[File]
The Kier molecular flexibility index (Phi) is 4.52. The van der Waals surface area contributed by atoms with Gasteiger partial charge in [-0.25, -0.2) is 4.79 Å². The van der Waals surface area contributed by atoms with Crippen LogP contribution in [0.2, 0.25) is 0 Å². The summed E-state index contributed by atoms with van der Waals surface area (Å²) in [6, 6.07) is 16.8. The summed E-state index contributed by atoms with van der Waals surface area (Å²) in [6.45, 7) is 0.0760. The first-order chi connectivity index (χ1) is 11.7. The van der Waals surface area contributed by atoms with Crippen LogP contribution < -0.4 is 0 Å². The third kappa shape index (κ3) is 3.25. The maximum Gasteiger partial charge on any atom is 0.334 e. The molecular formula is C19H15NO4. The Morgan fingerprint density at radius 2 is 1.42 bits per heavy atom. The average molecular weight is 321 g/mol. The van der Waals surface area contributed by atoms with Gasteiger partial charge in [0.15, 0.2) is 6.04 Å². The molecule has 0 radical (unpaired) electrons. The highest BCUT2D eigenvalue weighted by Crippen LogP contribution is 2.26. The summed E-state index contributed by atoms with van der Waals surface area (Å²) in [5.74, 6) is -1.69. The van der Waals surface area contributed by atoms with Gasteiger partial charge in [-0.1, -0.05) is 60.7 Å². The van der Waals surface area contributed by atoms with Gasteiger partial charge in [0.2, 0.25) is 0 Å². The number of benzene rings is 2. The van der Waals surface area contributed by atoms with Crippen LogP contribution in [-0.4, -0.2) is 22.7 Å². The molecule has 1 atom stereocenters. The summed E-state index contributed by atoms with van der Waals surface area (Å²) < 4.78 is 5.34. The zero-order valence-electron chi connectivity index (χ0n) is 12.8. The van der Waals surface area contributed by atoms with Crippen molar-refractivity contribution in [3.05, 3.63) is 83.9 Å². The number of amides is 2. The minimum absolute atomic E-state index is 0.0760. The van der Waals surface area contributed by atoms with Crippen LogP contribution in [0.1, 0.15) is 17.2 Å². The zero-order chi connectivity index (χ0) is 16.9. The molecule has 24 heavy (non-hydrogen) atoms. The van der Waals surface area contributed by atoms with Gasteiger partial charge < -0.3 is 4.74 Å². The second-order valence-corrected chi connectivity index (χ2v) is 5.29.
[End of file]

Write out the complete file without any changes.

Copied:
The Kier molecular flexibility index (Phi) is 4.52. The van der Waals surface area contributed by atoms with Gasteiger partial charge in [-0.25, -0.2) is 4.79 Å². The van der Waals surface area contributed by atoms with Crippen LogP contribution in [0.2, 0.25) is 0 Å². The summed E-state index contributed by atoms with van der Waals surface area (Å²) in [6, 6.07) is 16.8. The summed E-state index contributed by atoms with van der Waals surface area (Å²) in [6.45, 7) is 0.0760. The first-order chi connectivity index (χ1) is 11.7. The van der Waals surface area contributed by atoms with Crippen LogP contribution < -0.4 is 0 Å². The third kappa shape index (κ3) is 3.25. The maximum Gasteiger partial charge on any atom is 0.334 e. The molecular formula is C19H15NO4. The Morgan fingerprint density at radius 2 is 1.42 bits per heavy atom. The average molecular weight is 321 g/mol. The van der Waals surface area contributed by atoms with Gasteiger partial charge in [0.15, 0.2) is 6.04 Å². The molecule has 0 radical (unpaired) electrons. The highest BCUT2D eigenvalue weighted by Crippen LogP contribution is 2.26. The summed E-state index contributed by atoms with van der Waals surface area (Å²) in [5.74, 6) is -1.69. The van der Waals surface area contributed by atoms with Gasteiger partial charge in [-0.1, -0.05) is 60.7 Å². The van der Waals surface area contributed by atoms with Gasteiger partial charge in [0.2, 0.25) is 0 Å². The number of benzene rings is 2. The van der Waals surface area contributed by atoms with Crippen LogP contribution in [-0.4, -0.2) is 22.7 Å². The molecule has 1 atom stereocenters. The summed E-state index contributed by atoms with van der Waals surface area (Å²) < 4.78 is 5.34. The zero-order valence-electron chi connectivity index (χ0n) is 12.8. The van der Waals surface area contributed by atoms with Crippen molar-refractivity contribution in [3.05, 3.63) is 83.9 Å². The number of amides is 2. The minimum absolute atomic E-state index is 0.0760. The van der Waals surface area contributed by atoms with Crippen LogP contribution in [0.1, 0.15) is 17.2 Å². The zero-order chi connectivity index (χ0) is 16.9. The molecule has 24 heavy (non-hydrogen) atoms. The van der Waals surface area contributed by atoms with Gasteiger partial charge < -0.3 is 4.74 Å². The second-order valence-corrected chi connectivity index (χ2v) is 5.29.